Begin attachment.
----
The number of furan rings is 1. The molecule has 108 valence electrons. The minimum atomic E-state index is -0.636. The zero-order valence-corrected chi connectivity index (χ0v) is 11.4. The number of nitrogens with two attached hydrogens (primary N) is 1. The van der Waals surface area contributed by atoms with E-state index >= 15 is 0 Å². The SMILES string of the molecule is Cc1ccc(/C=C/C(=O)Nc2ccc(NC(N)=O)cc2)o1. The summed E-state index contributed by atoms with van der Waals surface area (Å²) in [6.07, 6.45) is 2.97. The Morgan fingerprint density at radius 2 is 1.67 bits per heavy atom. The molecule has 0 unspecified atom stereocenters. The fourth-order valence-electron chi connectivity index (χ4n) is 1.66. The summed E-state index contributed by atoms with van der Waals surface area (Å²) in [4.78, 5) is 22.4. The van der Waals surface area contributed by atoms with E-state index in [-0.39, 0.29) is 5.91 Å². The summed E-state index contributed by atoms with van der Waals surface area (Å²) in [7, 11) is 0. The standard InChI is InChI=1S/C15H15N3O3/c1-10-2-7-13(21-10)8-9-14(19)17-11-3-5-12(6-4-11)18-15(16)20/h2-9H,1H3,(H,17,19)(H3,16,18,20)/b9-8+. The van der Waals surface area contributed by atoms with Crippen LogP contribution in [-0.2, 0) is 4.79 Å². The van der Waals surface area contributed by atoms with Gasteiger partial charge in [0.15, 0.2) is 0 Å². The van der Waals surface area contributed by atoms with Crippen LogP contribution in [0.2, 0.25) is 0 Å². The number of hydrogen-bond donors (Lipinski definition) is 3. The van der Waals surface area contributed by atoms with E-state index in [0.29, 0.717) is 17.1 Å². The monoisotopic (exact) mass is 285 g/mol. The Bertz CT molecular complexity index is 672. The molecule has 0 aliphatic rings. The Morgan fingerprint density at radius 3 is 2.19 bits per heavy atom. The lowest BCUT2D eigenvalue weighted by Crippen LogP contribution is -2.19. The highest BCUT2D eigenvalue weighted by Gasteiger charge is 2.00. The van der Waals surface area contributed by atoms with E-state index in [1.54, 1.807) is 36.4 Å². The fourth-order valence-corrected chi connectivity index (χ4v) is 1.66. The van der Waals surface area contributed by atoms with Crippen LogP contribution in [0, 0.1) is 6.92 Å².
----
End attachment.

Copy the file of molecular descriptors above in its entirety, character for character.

The number of furan rings is 1. The molecule has 108 valence electrons. The minimum atomic E-state index is -0.636. The zero-order valence-corrected chi connectivity index (χ0v) is 11.4. The number of nitrogens with two attached hydrogens (primary N) is 1. The van der Waals surface area contributed by atoms with E-state index >= 15 is 0 Å². The SMILES string of the molecule is Cc1ccc(/C=C/C(=O)Nc2ccc(NC(N)=O)cc2)o1. The summed E-state index contributed by atoms with van der Waals surface area (Å²) in [6.07, 6.45) is 2.97. The Morgan fingerprint density at radius 2 is 1.67 bits per heavy atom. The molecule has 0 unspecified atom stereocenters. The fourth-order valence-electron chi connectivity index (χ4n) is 1.66. The summed E-state index contributed by atoms with van der Waals surface area (Å²) in [4.78, 5) is 22.4. The van der Waals surface area contributed by atoms with E-state index in [-0.39, 0.29) is 5.91 Å². The summed E-state index contributed by atoms with van der Waals surface area (Å²) in [7, 11) is 0. The standard InChI is InChI=1S/C15H15N3O3/c1-10-2-7-13(21-10)8-9-14(19)17-11-3-5-12(6-4-11)18-15(16)20/h2-9H,1H3,(H,17,19)(H3,16,18,20)/b9-8+. The van der Waals surface area contributed by atoms with Crippen LogP contribution in [-0.2, 0) is 4.79 Å². The van der Waals surface area contributed by atoms with Gasteiger partial charge in [0.15, 0.2) is 0 Å². The van der Waals surface area contributed by atoms with Crippen LogP contribution in [0.2, 0.25) is 0 Å². The number of hydrogen-bond donors (Lipinski definition) is 3. The van der Waals surface area contributed by atoms with E-state index in [0.29, 0.717) is 17.1 Å². The monoisotopic (exact) mass is 285 g/mol. The Bertz CT molecular complexity index is 672. The molecule has 0 aliphatic rings. The Morgan fingerprint density at radius 3 is 2.19 bits per heavy atom. The lowest BCUT2D eigenvalue weighted by Crippen LogP contribution is -2.19. The highest BCUT2D eigenvalue weighted by Gasteiger charge is 2.00. The van der Waals surface area contributed by atoms with E-state index in [1.54, 1.807) is 36.4 Å². The fourth-order valence-corrected chi connectivity index (χ4v) is 1.66. The van der Waals surface area contributed by atoms with Crippen LogP contribution in [0, 0.1) is 6.92 Å².